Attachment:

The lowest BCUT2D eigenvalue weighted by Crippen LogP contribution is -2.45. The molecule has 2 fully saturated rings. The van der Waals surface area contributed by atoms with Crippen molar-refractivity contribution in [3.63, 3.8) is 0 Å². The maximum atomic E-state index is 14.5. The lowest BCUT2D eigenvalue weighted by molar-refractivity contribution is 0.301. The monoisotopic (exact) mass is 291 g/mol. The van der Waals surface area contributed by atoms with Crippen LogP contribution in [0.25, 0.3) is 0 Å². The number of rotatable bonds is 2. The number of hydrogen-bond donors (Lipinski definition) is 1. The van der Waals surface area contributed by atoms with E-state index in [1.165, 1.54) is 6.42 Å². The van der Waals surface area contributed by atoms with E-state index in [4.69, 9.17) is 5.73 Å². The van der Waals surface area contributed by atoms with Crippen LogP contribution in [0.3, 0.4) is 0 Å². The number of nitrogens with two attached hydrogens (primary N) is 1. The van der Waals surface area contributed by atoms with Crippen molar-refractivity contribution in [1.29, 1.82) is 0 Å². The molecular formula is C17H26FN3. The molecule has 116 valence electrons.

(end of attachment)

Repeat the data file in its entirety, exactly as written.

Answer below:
The lowest BCUT2D eigenvalue weighted by Crippen LogP contribution is -2.45. The molecule has 2 fully saturated rings. The van der Waals surface area contributed by atoms with Crippen molar-refractivity contribution in [3.63, 3.8) is 0 Å². The maximum atomic E-state index is 14.5. The lowest BCUT2D eigenvalue weighted by molar-refractivity contribution is 0.301. The monoisotopic (exact) mass is 291 g/mol. The van der Waals surface area contributed by atoms with Crippen LogP contribution in [0.25, 0.3) is 0 Å². The number of rotatable bonds is 2. The number of hydrogen-bond donors (Lipinski definition) is 1. The van der Waals surface area contributed by atoms with E-state index in [1.165, 1.54) is 6.42 Å². The van der Waals surface area contributed by atoms with E-state index in [4.69, 9.17) is 5.73 Å². The van der Waals surface area contributed by atoms with Crippen LogP contribution in [0.3, 0.4) is 0 Å². The number of nitrogens with two attached hydrogens (primary N) is 1. The van der Waals surface area contributed by atoms with Crippen molar-refractivity contribution in [1.29, 1.82) is 0 Å². The molecular formula is C17H26FN3. The molecule has 116 valence electrons.